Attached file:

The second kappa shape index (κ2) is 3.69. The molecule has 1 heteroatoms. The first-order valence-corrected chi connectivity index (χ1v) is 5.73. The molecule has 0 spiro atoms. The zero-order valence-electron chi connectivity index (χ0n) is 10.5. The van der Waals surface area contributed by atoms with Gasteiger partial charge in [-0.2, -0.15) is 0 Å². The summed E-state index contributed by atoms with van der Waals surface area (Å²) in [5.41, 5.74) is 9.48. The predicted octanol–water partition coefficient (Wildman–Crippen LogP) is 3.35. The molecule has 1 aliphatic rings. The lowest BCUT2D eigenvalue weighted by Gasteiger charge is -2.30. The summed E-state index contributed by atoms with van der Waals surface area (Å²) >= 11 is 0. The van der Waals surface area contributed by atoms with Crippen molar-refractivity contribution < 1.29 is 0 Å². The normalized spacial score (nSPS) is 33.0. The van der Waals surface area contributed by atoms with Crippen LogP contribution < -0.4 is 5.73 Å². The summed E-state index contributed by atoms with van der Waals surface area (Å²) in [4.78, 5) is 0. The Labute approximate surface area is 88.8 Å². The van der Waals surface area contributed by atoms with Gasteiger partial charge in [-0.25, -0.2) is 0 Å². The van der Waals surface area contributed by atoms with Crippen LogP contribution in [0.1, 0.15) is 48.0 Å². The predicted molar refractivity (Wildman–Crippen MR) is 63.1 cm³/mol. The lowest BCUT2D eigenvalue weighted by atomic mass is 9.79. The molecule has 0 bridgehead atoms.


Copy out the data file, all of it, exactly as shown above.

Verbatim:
The second kappa shape index (κ2) is 3.69. The molecule has 1 heteroatoms. The first-order valence-corrected chi connectivity index (χ1v) is 5.73. The molecule has 0 spiro atoms. The zero-order valence-electron chi connectivity index (χ0n) is 10.5. The van der Waals surface area contributed by atoms with Gasteiger partial charge in [-0.2, -0.15) is 0 Å². The summed E-state index contributed by atoms with van der Waals surface area (Å²) in [5.41, 5.74) is 9.48. The predicted octanol–water partition coefficient (Wildman–Crippen LogP) is 3.35. The molecule has 1 aliphatic rings. The lowest BCUT2D eigenvalue weighted by Gasteiger charge is -2.30. The summed E-state index contributed by atoms with van der Waals surface area (Å²) >= 11 is 0. The van der Waals surface area contributed by atoms with Crippen molar-refractivity contribution < 1.29 is 0 Å². The normalized spacial score (nSPS) is 33.0. The van der Waals surface area contributed by atoms with Crippen LogP contribution < -0.4 is 5.73 Å². The summed E-state index contributed by atoms with van der Waals surface area (Å²) in [4.78, 5) is 0. The Labute approximate surface area is 88.8 Å². The van der Waals surface area contributed by atoms with Gasteiger partial charge in [-0.25, -0.2) is 0 Å². The van der Waals surface area contributed by atoms with Crippen LogP contribution in [0.1, 0.15) is 48.0 Å². The predicted molar refractivity (Wildman–Crippen MR) is 63.1 cm³/mol. The lowest BCUT2D eigenvalue weighted by atomic mass is 9.79. The molecule has 0 bridgehead atoms.